Fourteen Jewish protesters were arrested outside the state headquarters of the Massachusetts Republican Party in downtown Boston Friday after a Republican official denounced them as an “embarrassment to the country.”
Boston police made the arrests outside the Merrimac Street office around 9:30 a.m. Tom Mountain, who is is the vice chairman for an unofficial Jewish committee within the MassGOP, complained he was being blocked from entering the building.
While protesters, most of whom appeared to be in their 20s, sang and recited Jewish prayers, including the prayer for the dead, Mountain told the media the protesters were “a disgrace to the Jewish people” and “an embarrassment to this country.”
The arrests came about 90 minutes after a group of 50 men and women who identified themselves as members of the group IfNotNow arrived at the headquarters intent on protesting what they said was “white nationalism” embedded in the Republican Party since President Trump took office.
“The [Republican Party] has blood on its hands,” said Evvie Jagoda, 26, one of the lead speakers at the protest. “They have refused to hold their elected representatives accountable. They have continued to support Trump, who is a white nationalist by his own admission.”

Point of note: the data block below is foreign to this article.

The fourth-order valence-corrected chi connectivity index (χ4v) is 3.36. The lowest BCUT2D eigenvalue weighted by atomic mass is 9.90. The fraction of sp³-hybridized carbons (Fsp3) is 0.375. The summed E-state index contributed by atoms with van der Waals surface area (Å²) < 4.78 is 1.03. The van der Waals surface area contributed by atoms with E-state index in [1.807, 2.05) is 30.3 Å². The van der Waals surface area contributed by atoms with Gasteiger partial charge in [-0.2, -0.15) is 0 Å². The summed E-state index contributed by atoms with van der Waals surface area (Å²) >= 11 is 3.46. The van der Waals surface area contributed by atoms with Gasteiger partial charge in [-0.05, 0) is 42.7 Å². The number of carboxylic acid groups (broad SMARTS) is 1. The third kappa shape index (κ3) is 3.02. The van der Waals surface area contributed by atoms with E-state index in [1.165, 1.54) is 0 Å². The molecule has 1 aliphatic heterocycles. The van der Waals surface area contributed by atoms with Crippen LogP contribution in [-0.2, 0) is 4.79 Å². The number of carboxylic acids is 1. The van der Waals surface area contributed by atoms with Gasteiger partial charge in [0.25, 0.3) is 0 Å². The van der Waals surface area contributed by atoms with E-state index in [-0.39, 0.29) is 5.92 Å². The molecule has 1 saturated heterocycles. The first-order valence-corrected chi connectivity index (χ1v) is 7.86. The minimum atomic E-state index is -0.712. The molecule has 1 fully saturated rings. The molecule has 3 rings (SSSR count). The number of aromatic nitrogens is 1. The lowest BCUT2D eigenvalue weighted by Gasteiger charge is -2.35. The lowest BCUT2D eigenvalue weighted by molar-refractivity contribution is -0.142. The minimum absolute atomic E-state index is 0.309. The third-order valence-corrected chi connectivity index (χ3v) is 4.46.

The group was also protesting anti-Semitic attacks in the United States, particularly last Saturday’s mass killing of 11 Jews in a Pittsburgh synagogue, allegedly by a heavily armed man who told police he wanted to kill as many Jews as he could.
In a statement Friday, MassGOP chair Kirsten Hughes said, “The MassGOP strongly condemns and rejects all forms of hate, violence, and deeply values religious freedom.”
The night before the protest at the GOP headquarters, hundreds gathered at the New England Holocaust Memorial, just a few blocks away from the Republican office, for a candlelight vigil supporting the Pittsburgh victims and denouncing racist violence.
During the Friday morning demonstration, protesters filled the office building’s small foyer, overflowing outside onto the sidewalk.
“We are demanding that the GOP fully reject and fully denounce white nationalism because we know that their complicity in stoking the fire of white nationalism is, in part, what led to the violence,” said Eliza Kaplan, 25, one of the leaders of the IfNotNow protest.
IfNotNow members wearing fluorescent vests stood outside the entrance and several times turned away people who said they worked in the building, regardless of whether they worked in the Republican party office.
Mountain spoke to the media on the street in front of the protest.
“They’re vile,” Mountain said of the protesters. “They are basically spitting on the graves of the deceased who were massacred by the anti-Trump white supremacist last week in Pittsburgh . . . They’re trying to paint America as some racist Nazi entity. It is not. This was an isolated incident caused by one crazed gunman. Something like this has never happened before in the history of the United States.”
Several police officers who had been monitoring the protest began making the arrests after Mountain complained he couldn’t get into the office. The protesters continued singing and chanting as officers handcuffed them, and they were loaded into detention vans. The protesters said they had expected to be arrested.
The protesters were charged with disorderly conduct and their cases will be heard in the Boston Municipal Court, officials said. A date was not given.